height/column width for a specific row/column in points.
- No - row/column number
- Unit - row/column height
- gmr:Cells - Required. Container for all cells.
gmr:Cell - Defines the actual column and row number as well as the
- Row - row number
- Col - col number
ValueType - the data type
If you don't specify the data type, the cell content will not be shown! The type is determined by a numerical key, where the following are known: 10 - empty, 20 - boolean, 30 - integer, 40 - float, 50 - error, 60 - string, 70 - cell range, 80 - array
- gmr:Content - Defines the start of the value contained in the cell. This is obsolete as of Gnumeric 1.03. It's not recommended to use it, because it may not be supported in future versions. With POI release 1.5.1 I didn't use gmr:Content, but I had to specify '10' as ValueType on empty cells. Otherwise I got strange output.
- gmr:Styles - Required if you want to use styles. Container for gmr:StyleRegion's.
gmr:StyleRegion - Defines the region that the style applies to.
- startRow - self-explanatory
- startCol - self-explanatory
- endRow - self-explanatory
- endCol - self-explanatory
gmr:Style - Specifies the style for a StyleRegion.
HAlign - specifies the horizontal alignment.
Possible values: 1 - general, 2 - left, 4 - right, 8 - center, 16 - fill, 32 - justify, 64 - center across selection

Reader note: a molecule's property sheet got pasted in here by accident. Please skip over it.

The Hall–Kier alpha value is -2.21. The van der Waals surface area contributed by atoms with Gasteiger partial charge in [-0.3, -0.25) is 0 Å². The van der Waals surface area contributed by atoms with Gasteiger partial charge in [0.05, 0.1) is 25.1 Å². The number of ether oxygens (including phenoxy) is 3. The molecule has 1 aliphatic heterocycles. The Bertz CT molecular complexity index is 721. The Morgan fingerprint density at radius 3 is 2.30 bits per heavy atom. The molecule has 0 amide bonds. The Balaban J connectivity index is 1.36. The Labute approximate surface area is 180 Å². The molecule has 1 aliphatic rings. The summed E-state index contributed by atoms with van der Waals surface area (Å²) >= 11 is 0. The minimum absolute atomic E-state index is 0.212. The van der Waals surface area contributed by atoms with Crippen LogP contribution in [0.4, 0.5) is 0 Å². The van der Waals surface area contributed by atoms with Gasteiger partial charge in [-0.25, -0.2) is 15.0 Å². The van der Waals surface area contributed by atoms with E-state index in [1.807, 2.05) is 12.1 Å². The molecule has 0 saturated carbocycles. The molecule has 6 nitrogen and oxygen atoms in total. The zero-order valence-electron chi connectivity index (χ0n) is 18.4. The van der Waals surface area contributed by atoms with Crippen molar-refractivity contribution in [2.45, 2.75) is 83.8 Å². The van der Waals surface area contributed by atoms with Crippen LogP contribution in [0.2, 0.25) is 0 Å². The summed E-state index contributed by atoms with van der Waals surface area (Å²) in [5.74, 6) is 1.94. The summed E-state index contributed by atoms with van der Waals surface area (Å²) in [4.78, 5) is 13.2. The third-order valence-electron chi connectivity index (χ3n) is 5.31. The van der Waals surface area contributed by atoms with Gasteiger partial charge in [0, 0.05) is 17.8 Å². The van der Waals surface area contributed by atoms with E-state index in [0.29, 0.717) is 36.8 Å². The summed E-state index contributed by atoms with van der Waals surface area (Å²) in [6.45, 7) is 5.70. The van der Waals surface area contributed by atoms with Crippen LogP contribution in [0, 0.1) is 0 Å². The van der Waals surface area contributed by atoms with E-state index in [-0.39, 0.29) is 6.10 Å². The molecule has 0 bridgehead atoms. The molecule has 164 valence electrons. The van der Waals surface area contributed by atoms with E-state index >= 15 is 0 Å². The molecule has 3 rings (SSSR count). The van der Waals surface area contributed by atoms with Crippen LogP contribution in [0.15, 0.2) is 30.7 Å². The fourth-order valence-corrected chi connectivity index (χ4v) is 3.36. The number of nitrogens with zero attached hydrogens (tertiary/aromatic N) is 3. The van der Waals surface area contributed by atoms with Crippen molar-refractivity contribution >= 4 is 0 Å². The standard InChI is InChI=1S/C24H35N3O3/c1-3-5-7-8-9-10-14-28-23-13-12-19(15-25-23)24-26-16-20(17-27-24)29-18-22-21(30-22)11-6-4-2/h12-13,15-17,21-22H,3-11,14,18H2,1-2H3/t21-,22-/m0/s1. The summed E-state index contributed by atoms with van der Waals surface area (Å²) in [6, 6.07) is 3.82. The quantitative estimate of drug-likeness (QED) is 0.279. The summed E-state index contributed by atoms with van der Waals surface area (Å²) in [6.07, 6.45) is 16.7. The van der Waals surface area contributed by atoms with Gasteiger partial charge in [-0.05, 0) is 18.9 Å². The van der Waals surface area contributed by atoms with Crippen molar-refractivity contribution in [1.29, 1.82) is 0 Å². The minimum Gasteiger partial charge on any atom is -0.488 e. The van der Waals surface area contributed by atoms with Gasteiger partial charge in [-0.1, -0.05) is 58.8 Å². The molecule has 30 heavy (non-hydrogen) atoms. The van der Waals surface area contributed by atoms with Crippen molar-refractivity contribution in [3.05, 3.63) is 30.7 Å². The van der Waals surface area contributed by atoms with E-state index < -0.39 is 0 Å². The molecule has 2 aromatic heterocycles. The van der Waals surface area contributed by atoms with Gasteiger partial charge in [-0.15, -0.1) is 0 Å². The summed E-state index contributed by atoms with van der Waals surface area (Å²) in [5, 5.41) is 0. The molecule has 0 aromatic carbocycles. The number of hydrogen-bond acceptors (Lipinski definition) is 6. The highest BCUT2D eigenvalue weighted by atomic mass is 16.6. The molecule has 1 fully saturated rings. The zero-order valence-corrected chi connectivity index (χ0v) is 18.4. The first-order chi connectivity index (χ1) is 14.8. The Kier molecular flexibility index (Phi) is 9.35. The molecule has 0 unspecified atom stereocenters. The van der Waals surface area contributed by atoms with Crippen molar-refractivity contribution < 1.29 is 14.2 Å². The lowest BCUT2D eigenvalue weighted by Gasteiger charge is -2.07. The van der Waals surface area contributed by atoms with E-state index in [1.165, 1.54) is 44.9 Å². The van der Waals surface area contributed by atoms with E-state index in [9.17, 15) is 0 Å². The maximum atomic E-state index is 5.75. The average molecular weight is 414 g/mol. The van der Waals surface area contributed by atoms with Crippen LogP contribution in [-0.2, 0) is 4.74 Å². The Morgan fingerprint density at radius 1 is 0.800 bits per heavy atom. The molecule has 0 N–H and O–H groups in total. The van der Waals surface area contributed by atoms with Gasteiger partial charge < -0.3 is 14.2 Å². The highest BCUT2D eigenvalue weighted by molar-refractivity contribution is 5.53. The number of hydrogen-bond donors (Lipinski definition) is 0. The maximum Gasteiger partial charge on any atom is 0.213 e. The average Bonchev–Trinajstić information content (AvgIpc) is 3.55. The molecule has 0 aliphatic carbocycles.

VAlign - specifies the vertical alignment.
Possible values: 1 - top, 2 - bottom, 4 - center, 8 - justify
WrapText - specifies whether to wrap text around or not
Possible values: 0 - don't wrap, 1 - do wrap
Shade - kind a stupid flag
If you're setting a background color and want it filled ... use Shade="1".
Format - number format to use.
Generally, Excel and Gnumeric have the same formats.
- HAlign - specifies the horizontal alignment.
gmr:Font - Defines the font used for the style region.
- Bold - self-explanatory
- Italic - self-explanatory
- Underline - self-explanatory
- StrikeThrough - self-explanatory
- gmr:StyleBorder - Defines the borders that are used for a style region. It contains one element for each possible border specifying the style and the color of the border.
For more specific information on the Gnumeric file format, especially on some more interesting attributes or attribute values or the nesting of the elements, I only can recommend you to read the PDF or to have a look at the sample files. If you want it more complicated, you can also get the information from the Schema file (look above for the link).
Automatic Excel Spreadsheet Generation
Hmm, I don't want to say to much on this. I showed you the XML the serializer wants to have. Now it's up to you to generate this XML dynamically. The best way to do this is using a XSLT stylesheet. You need some information on this? Hmm, have a look at the W3C's XSL page. From there you get many links to tutorials, articals, the surprisingly readable XSLT spec and so on.
So HSSF Serializer is well on its way to being darn near everything you need to create fancy smancy reports in Excel or OpenOffice. (And you can just serialize the output from your stylesheets as XML for Gnumeric version).
- Add support for formulas. (not yet supported by HSSF)
- Add support for custom data formats. (not yet supported by HSSF)